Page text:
Why it matters
In the context of discussing a PolSci paper on the Palestinian right of return, Eric Muller asks:
To ask whether Israel's negotiating positions do or do not conform with liberal theory is, I think, rather like asking whether bumblebees ought aerodynamically to be able to fly. It's an interesting thing to think about, but how does the inquiry really matter?
Ask Locke. Ask Mill. Ask Hamilton, Madison and the fathers of the American revolution. Ask Voltaire, Mazzini, Marx, Lenin, Ghandi or King. Ask everybody who has ever decided that things as they are suck, and that they need to change.
I can just imagine someone like Muller, back in the times before the French Revolution, saying "Well, it's very interesting that Voltaire is asking whether the King's actions are right or justifiable - but why does it matter?"
It matters because we can change. Whether a bumblebee can fly or not is a physical fact, something that can't change. But how we or our governments (or other people's governments, for that matter) behave is something we can change. And comparing actions to some set of (ideally) commonly-shared or universal principles is one way of pointing out both the need for change, and a preferred solution.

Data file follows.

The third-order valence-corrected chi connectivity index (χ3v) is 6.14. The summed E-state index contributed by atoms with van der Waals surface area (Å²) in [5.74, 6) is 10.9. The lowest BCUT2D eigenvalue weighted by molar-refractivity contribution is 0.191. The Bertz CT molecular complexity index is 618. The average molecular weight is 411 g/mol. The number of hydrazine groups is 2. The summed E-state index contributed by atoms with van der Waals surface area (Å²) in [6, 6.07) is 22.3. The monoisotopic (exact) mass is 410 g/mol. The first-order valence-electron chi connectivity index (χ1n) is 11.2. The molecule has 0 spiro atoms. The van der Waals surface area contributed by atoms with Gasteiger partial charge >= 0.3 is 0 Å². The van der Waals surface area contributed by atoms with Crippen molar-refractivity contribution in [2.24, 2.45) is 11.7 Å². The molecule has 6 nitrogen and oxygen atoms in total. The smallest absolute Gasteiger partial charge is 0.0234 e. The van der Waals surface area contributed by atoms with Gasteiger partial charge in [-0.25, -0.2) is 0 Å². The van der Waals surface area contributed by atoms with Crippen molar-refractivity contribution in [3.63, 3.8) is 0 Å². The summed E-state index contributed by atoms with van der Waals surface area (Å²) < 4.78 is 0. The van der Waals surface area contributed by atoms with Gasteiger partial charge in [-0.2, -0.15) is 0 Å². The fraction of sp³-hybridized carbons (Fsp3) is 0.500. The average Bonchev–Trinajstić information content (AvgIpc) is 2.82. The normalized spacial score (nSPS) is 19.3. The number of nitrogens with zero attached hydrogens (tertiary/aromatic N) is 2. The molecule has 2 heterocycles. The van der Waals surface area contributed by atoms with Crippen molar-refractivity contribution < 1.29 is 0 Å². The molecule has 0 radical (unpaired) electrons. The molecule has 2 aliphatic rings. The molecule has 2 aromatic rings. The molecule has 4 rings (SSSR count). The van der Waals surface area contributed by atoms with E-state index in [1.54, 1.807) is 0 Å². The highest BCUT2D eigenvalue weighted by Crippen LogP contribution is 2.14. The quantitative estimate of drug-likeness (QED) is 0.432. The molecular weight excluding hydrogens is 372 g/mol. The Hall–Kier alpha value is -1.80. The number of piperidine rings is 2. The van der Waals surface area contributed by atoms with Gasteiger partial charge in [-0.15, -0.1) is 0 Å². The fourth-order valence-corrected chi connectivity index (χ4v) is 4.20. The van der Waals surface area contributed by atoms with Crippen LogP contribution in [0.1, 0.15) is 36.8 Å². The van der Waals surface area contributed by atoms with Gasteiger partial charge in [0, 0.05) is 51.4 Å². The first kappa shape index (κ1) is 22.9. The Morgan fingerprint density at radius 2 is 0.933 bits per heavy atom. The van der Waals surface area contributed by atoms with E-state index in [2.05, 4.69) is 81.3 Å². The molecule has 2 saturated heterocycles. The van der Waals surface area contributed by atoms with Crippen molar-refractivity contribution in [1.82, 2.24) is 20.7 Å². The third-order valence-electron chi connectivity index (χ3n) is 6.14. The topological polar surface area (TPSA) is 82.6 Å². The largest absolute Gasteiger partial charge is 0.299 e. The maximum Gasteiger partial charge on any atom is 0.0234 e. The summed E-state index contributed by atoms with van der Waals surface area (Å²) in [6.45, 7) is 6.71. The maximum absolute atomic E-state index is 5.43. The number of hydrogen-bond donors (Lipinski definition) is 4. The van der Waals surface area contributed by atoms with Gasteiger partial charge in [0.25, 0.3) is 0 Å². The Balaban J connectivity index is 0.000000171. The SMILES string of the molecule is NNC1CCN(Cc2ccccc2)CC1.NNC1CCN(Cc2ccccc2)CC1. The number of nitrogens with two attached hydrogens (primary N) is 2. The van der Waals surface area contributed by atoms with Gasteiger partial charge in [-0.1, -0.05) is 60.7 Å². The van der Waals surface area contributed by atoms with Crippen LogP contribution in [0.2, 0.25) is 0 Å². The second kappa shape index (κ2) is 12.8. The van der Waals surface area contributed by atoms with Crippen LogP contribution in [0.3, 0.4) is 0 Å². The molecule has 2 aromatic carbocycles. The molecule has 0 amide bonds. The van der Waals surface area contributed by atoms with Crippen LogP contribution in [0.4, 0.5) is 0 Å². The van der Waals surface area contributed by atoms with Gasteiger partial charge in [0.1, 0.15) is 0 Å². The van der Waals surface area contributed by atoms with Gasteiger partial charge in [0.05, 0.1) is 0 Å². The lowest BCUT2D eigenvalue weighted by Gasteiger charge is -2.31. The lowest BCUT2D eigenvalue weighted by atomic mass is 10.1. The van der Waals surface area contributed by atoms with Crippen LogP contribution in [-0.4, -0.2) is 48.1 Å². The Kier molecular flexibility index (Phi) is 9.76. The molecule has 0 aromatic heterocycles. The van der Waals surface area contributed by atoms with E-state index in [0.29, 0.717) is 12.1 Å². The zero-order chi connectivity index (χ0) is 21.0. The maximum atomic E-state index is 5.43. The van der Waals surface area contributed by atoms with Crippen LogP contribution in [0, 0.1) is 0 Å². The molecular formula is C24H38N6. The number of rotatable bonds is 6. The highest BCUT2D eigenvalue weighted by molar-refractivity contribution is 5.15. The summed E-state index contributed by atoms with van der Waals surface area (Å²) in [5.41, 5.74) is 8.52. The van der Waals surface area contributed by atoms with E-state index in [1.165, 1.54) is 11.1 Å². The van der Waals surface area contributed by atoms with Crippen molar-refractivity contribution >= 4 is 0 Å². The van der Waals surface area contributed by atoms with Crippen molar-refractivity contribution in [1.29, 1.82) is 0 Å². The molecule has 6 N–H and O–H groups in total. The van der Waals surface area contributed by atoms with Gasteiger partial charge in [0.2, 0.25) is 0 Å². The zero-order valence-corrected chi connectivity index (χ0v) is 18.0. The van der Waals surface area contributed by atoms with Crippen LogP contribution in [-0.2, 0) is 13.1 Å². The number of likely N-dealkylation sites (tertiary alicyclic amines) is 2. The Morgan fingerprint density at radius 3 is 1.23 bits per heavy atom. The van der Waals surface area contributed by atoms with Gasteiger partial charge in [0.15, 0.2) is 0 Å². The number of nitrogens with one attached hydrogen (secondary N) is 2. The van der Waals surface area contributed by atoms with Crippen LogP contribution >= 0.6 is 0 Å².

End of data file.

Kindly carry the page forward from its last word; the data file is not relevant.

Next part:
I have no illusions that the current Israeli government will directly change its behaviour due to an academic paper, but that is no reason to discount the process of political inquiry in general.